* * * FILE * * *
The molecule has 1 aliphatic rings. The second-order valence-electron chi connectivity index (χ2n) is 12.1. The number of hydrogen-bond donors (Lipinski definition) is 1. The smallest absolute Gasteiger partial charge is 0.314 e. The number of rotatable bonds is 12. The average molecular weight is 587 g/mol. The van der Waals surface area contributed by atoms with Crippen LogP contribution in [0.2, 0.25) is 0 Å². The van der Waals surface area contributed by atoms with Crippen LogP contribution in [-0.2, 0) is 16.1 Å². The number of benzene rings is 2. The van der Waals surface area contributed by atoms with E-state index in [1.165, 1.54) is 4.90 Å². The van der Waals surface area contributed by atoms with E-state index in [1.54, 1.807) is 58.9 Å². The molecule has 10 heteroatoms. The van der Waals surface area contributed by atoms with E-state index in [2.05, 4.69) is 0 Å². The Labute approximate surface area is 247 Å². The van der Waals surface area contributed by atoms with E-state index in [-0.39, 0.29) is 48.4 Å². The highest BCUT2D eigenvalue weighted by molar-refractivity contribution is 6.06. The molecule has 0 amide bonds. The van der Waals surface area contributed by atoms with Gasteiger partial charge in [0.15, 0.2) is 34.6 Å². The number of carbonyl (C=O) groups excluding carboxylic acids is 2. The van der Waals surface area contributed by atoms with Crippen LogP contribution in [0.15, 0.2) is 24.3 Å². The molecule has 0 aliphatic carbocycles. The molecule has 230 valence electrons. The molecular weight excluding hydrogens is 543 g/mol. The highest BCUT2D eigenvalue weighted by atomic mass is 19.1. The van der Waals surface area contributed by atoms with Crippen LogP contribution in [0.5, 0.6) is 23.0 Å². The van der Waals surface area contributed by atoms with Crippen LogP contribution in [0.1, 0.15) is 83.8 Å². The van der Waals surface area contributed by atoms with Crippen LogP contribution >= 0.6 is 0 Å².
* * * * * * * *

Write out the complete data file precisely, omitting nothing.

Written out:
The molecule has 1 aliphatic rings. The second-order valence-electron chi connectivity index (χ2n) is 12.1. The number of hydrogen-bond donors (Lipinski definition) is 1. The smallest absolute Gasteiger partial charge is 0.314 e. The number of rotatable bonds is 12. The average molecular weight is 587 g/mol. The van der Waals surface area contributed by atoms with Crippen LogP contribution in [0.2, 0.25) is 0 Å². The van der Waals surface area contributed by atoms with Crippen LogP contribution in [-0.2, 0) is 16.1 Å². The number of benzene rings is 2. The van der Waals surface area contributed by atoms with E-state index in [1.165, 1.54) is 4.90 Å². The van der Waals surface area contributed by atoms with E-state index in [1.54, 1.807) is 58.9 Å². The molecule has 10 heteroatoms. The van der Waals surface area contributed by atoms with E-state index in [2.05, 4.69) is 0 Å². The Labute approximate surface area is 247 Å². The van der Waals surface area contributed by atoms with E-state index in [-0.39, 0.29) is 48.4 Å². The highest BCUT2D eigenvalue weighted by molar-refractivity contribution is 6.06. The molecule has 0 amide bonds. The van der Waals surface area contributed by atoms with Gasteiger partial charge in [0.15, 0.2) is 34.6 Å². The number of carbonyl (C=O) groups excluding carboxylic acids is 2. The van der Waals surface area contributed by atoms with Crippen LogP contribution in [0.15, 0.2) is 24.3 Å². The molecule has 0 aliphatic carbocycles. The molecule has 230 valence electrons. The molecular weight excluding hydrogens is 543 g/mol. The highest BCUT2D eigenvalue weighted by atomic mass is 19.1. The van der Waals surface area contributed by atoms with Crippen LogP contribution in [0.5, 0.6) is 23.0 Å². The van der Waals surface area contributed by atoms with Crippen LogP contribution in [0.1, 0.15) is 83.8 Å². The van der Waals surface area contributed by atoms with Crippen LogP contribution >= 0.6 is 0 Å².